#Globalhealth insight on Reddit

Wednesday, October 8, 2014

My entry into global health blogging, which was due to joining APHA's International Health section and eventually led me to becoming the chair of its Communications Committee, has also taken me to some very interesting social media and other internet community platforms. Along with my generation's love-hate relationship with Facebook, the questionable attempt to gain utility from LinkedIn, and the standard activist's presence on Twitter, I have recently forayed into Reddit's health-related communities (including /r/globalhealth, /r/doctorswithoutborders, /r/publichealth, /r/epidemiology, /r/humanrights, /r/worlddevelopment, and /r/internationaldev), some of which are more active than others. Most of what is useful comes in the form of news articles posted, although there are opportunities for mentorship, giving and receiving education and career advice, and even a weekly journal article discussion.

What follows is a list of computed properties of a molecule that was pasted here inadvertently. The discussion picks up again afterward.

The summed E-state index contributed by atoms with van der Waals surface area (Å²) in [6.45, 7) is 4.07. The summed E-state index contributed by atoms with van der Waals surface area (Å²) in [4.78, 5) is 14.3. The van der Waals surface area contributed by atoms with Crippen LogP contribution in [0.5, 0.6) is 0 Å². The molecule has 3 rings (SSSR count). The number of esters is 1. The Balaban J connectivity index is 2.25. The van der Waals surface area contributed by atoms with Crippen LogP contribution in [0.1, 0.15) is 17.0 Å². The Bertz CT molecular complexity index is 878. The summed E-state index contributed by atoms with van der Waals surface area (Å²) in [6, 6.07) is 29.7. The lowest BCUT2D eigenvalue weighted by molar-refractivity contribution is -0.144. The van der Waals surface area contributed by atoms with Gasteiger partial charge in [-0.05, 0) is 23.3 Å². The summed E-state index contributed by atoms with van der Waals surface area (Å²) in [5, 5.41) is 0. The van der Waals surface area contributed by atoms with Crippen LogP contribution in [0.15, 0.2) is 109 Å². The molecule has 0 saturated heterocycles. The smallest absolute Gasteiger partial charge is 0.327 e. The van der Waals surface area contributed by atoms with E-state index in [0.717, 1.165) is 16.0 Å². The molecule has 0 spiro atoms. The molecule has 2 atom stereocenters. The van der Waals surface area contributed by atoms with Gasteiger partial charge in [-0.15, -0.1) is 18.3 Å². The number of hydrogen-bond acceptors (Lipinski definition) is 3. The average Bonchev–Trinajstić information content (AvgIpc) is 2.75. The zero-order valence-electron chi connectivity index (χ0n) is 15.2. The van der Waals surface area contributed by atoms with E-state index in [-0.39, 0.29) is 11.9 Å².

However, you occasionally find public health gems on other, less serious boards, including the occasionally inane /r/adviceanimals. For example, yesterday I stumbled onto some rather apt commentary on the ethically dubious rush to develop Ebola treatments:

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